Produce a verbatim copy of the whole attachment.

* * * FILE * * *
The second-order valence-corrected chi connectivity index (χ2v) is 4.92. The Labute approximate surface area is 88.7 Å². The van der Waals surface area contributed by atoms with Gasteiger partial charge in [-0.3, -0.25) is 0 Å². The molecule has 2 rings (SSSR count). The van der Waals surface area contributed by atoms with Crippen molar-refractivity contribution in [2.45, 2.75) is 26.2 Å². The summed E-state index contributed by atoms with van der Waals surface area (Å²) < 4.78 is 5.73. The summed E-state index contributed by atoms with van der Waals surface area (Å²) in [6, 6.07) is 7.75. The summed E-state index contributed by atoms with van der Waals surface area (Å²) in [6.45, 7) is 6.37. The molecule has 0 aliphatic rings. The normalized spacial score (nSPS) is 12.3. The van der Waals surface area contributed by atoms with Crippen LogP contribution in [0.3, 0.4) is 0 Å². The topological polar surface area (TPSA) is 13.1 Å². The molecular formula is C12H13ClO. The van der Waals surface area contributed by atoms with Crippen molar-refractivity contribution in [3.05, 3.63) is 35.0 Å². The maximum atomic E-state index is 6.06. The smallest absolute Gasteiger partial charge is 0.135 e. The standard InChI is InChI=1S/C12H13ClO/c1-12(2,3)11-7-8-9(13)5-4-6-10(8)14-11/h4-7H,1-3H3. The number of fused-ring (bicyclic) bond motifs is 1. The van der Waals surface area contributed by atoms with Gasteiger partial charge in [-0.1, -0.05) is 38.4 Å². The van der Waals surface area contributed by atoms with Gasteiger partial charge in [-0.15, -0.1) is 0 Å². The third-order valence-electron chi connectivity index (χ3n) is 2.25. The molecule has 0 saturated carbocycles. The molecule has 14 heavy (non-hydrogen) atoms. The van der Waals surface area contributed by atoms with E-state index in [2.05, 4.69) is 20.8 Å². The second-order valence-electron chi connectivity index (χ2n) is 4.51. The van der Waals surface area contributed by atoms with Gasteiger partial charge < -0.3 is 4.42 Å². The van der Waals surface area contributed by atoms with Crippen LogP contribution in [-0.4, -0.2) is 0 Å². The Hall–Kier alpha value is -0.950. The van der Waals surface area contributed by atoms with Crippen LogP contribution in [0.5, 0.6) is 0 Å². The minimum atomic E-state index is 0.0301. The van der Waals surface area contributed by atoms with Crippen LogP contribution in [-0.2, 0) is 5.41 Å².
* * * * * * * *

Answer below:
The second-order valence-corrected chi connectivity index (χ2v) is 4.92. The Labute approximate surface area is 88.7 Å². The van der Waals surface area contributed by atoms with Gasteiger partial charge in [-0.3, -0.25) is 0 Å². The molecule has 2 rings (SSSR count). The van der Waals surface area contributed by atoms with Crippen molar-refractivity contribution in [2.45, 2.75) is 26.2 Å². The summed E-state index contributed by atoms with van der Waals surface area (Å²) < 4.78 is 5.73. The summed E-state index contributed by atoms with van der Waals surface area (Å²) in [6, 6.07) is 7.75. The summed E-state index contributed by atoms with van der Waals surface area (Å²) in [6.45, 7) is 6.37. The molecule has 0 aliphatic rings. The normalized spacial score (nSPS) is 12.3. The van der Waals surface area contributed by atoms with Crippen LogP contribution in [0.3, 0.4) is 0 Å². The topological polar surface area (TPSA) is 13.1 Å². The molecular formula is C12H13ClO. The van der Waals surface area contributed by atoms with Crippen molar-refractivity contribution in [3.05, 3.63) is 35.0 Å². The maximum atomic E-state index is 6.06. The smallest absolute Gasteiger partial charge is 0.135 e. The standard InChI is InChI=1S/C12H13ClO/c1-12(2,3)11-7-8-9(13)5-4-6-10(8)14-11/h4-7H,1-3H3. The number of fused-ring (bicyclic) bond motifs is 1. The van der Waals surface area contributed by atoms with Gasteiger partial charge in [-0.1, -0.05) is 38.4 Å². The van der Waals surface area contributed by atoms with Gasteiger partial charge in [-0.15, -0.1) is 0 Å². The third-order valence-electron chi connectivity index (χ3n) is 2.25. The molecule has 0 saturated carbocycles. The molecule has 14 heavy (non-hydrogen) atoms. The van der Waals surface area contributed by atoms with E-state index in [2.05, 4.69) is 20.8 Å². The second-order valence-electron chi connectivity index (χ2n) is 4.51. The van der Waals surface area contributed by atoms with Gasteiger partial charge < -0.3 is 4.42 Å². The van der Waals surface area contributed by atoms with Crippen LogP contribution in [-0.4, -0.2) is 0 Å². The Hall–Kier alpha value is -0.950. The van der Waals surface area contributed by atoms with Crippen LogP contribution in [0.5, 0.6) is 0 Å². The minimum atomic E-state index is 0.0301. The van der Waals surface area contributed by atoms with Crippen LogP contribution in [-0.2, 0) is 5.41 Å².